There was a vigorous dissenting opinion by Judge Weaver, in which he says:

    "The chief trouble with the majority opinion is in the fact that it collects all these inconclusive decisions and marshals them in a manner to invite trial courts to still further incursion into a field which by statute and by the common law from time immemorial has been held to belong to the jury alone."

    In the case of State v. Mulhollen, 173 Iowa 242, 248, 155 N.W. 252, 254, a similar instruction was given and the court said:

    "The instruction given was substantially the same as that involved in State v. Richardson, 137 Iowa 591, 115 N.W. 220. We have heretofore tolerated this instruction rather than commended it. To some members of the court, it is quite unsatisfactory, as being readily capable of abuse. Upon the facts appearing in Clemens v. Chicago, R.I. P.R. Co., 163 Iowa 499, *Page 1279 144 N.W. 354, we disapproved of its use in that case. In the case before us, the evidence is so overwhelming and conclusive, as well as undisputed, that it is inconceivable that any candid juror could in good faith find any reasonable doubt of the guilt of the defendants. For that reason, if for no other, we think that the instruction could not have been prejudicial. There is better reason for approving the instruction in the case before us than there was in State v. Richardson, supra."

    In the case of State v. Pierce, 178 Iowa 417, 423, 159 N.W. 1050, 1054, Justice Salinger reviewed all these cases and endeavored to find "some general rule whereby it may be determined when it is either proper or improper" to give such an instruction. Here are some of his conclusions:

    "On careful analysis of all these cases, there is no decision that such an instruction should never be given, and no more is held than that it depends upon the conditions under which its language is used, whether there is reversible error. * * * We have intimated strongly that such instructions are erroneous if their language (1) indicates an intention to coerce into agreement, or (2) suggests that the jury would be kept together until it agreed. [Citing cases.] The ultimate test would seem to be whether the additional instruction forced or helped to force an agreement, or whether it merely started a new train of real deliberation which ended the disagreement." After commenting on the time that the juries had deliberated in the various cases, he says: "It seems to resolve into whether the relative time spent in deliberation may raise a presumption of prejudice against the instruction. * * * The only practical general rule that may be worked out from all this is that, where the disagreement is of more than ordinary and usual duration, and, after the giving of such an instruction as this, a verdict is reached in a time short in comparison with the duration of the disagreement, a presumption arises that the instruction was prejudicial; that, to use the words of the Clemens case, there should be a reversal where, in such circumstances, `there is no competent evidence in the record to indicate that the jurors * * * were brought to a final agreement resulting in a verdict, other than through the coercive influence of this instruction, and the long hours of involuntary servitude to which they were subjected, with the tentative suggestion of longer confinement in the event they failed *Page 1280 to agree.'" He then calls attention to the fact that the jurors in the Pierce case had been kept together by the bailiff some eleven days before they entered upon their deliberations in the jury room. "After some 48 hours of disagreement, three stood for acquittal when the instruction was given; it was late on Saturday night; and it got into the jury room that the trial judge had gone home and out of town for over Sunday, and that, while there was a judge in town, he could only act to receive a verdict. It fairly had conveyed to it the idea that failure to agree meant confinement over Sunday, at least. We think this raises a presumption of prejudice. Nothing appears to overcome it." The court finally concludes in the Pierce case as follows: "The rule above stated shows on its face how difficult it is to apply it with safety to the rights of the parties. That it is the one which our holdings compel, does not obviate its dangers. Therefore, though its wording is technically correct, and has often been approved, it will be better not to give it unless it be in an extreme case, and we suggest that, when given, it be done in language less likely to have a coercive effect upon the mind of the average juror."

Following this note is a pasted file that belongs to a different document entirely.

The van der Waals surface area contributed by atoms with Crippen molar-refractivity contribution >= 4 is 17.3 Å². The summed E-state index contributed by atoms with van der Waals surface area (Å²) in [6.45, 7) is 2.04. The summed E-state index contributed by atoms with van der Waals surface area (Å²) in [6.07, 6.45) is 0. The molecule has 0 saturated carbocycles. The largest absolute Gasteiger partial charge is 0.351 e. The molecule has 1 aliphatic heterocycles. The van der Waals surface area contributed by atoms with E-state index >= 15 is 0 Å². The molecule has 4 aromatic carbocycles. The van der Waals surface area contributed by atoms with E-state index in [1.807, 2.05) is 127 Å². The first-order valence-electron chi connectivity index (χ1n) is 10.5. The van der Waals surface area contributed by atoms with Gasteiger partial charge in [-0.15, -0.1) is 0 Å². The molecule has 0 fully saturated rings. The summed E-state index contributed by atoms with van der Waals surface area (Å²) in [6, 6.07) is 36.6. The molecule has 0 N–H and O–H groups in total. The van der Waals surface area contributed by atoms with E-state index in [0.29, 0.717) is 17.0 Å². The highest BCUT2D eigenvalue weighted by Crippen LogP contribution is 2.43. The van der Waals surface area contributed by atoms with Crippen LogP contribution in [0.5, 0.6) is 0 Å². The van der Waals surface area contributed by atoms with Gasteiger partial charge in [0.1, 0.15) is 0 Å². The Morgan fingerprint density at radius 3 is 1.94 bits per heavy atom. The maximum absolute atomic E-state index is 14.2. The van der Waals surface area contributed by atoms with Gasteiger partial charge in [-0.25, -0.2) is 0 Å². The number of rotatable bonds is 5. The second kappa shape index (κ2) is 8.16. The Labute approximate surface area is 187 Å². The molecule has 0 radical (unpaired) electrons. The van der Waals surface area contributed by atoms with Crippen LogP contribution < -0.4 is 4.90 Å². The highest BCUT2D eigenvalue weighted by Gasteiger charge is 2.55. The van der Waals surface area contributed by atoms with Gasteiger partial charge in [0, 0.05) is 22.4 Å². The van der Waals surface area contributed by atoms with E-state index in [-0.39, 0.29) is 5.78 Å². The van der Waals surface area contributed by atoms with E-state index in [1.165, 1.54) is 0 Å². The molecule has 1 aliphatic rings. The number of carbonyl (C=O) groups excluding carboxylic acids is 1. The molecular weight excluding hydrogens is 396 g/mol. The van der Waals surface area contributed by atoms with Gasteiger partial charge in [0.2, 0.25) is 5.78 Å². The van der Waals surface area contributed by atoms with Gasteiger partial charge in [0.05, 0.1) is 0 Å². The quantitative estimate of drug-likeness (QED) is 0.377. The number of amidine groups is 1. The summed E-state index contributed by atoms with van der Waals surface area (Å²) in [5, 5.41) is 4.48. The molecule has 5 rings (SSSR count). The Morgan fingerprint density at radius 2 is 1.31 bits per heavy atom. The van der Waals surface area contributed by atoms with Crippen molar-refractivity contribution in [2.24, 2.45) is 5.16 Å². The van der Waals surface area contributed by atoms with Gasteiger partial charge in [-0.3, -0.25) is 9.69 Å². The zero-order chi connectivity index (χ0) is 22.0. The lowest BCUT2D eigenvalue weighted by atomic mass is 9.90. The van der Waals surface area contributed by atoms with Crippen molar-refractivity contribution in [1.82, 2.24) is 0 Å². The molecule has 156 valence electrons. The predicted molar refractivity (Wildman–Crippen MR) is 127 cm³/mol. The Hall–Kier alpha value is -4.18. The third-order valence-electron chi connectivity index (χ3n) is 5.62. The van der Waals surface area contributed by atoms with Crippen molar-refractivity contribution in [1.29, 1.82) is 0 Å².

In the case of Mt. Hamill St. Sav. Bank v. Hughes, 196 Iowa 861, 864, 195 N.W. 589, 590, we find the following comment concerning such instruction:

    "This instruction contained the following clause, to which complaint is especially directed: `And if any of the jurors differ in their view of the evidence from a larger number of their fellow jurors, such difference of opinion should induce the minority to doubt the correctness of their views.' The complaint is that the foregoing tended to coerce the minority jurors into all acquiescence with the majority. Manifestly, its clear implication was that the majority view was more worthy of consideration than that of the minority. In other words, it was an implied invitation to the acceptance of a majority verdict. This feature of the instruction has been repeatedly disapproved by us." The court then refers to the cases which we have heretofore noticed and then says: "Whether, upon the record before us, we could say that the instruction was nonprejudicial is a question which we have no occasion to consider, in view of the necessity of a reversal on other grounds." *Page 1281

    In the case of State v. Flory, 198 Iowa 75, 82, 199 N.W. 303, 306, the court said: